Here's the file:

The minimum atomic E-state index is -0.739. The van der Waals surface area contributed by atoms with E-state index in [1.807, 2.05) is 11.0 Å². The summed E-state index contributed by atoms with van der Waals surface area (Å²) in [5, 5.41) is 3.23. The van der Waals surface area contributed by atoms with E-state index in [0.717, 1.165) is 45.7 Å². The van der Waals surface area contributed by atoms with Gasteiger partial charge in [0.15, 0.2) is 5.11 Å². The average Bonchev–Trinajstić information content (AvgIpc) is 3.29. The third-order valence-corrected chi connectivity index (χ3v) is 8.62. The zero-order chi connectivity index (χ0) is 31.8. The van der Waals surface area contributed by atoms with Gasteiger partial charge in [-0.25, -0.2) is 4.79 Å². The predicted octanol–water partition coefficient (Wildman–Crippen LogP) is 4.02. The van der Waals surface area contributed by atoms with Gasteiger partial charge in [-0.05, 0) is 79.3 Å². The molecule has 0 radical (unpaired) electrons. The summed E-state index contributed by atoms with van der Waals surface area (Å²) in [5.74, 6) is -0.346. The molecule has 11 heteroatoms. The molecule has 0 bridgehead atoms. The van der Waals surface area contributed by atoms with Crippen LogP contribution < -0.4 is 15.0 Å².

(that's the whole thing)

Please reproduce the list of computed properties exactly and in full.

The minimum atomic E-state index is -0.739. The van der Waals surface area contributed by atoms with E-state index in [1.807, 2.05) is 11.0 Å². The summed E-state index contributed by atoms with van der Waals surface area (Å²) in [5, 5.41) is 3.23. The van der Waals surface area contributed by atoms with E-state index in [0.717, 1.165) is 45.7 Å². The van der Waals surface area contributed by atoms with Gasteiger partial charge in [0.15, 0.2) is 5.11 Å². The average Bonchev–Trinajstić information content (AvgIpc) is 3.29. The third-order valence-corrected chi connectivity index (χ3v) is 8.62. The zero-order chi connectivity index (χ0) is 31.8. The van der Waals surface area contributed by atoms with Gasteiger partial charge in [-0.25, -0.2) is 4.79 Å². The predicted octanol–water partition coefficient (Wildman–Crippen LogP) is 4.02. The van der Waals surface area contributed by atoms with Gasteiger partial charge in [-0.05, 0) is 79.3 Å². The molecule has 0 radical (unpaired) electrons. The summed E-state index contributed by atoms with van der Waals surface area (Å²) in [5.74, 6) is -0.346. The molecule has 11 heteroatoms. The molecule has 0 bridgehead atoms. The van der Waals surface area contributed by atoms with Crippen LogP contribution < -0.4 is 15.0 Å².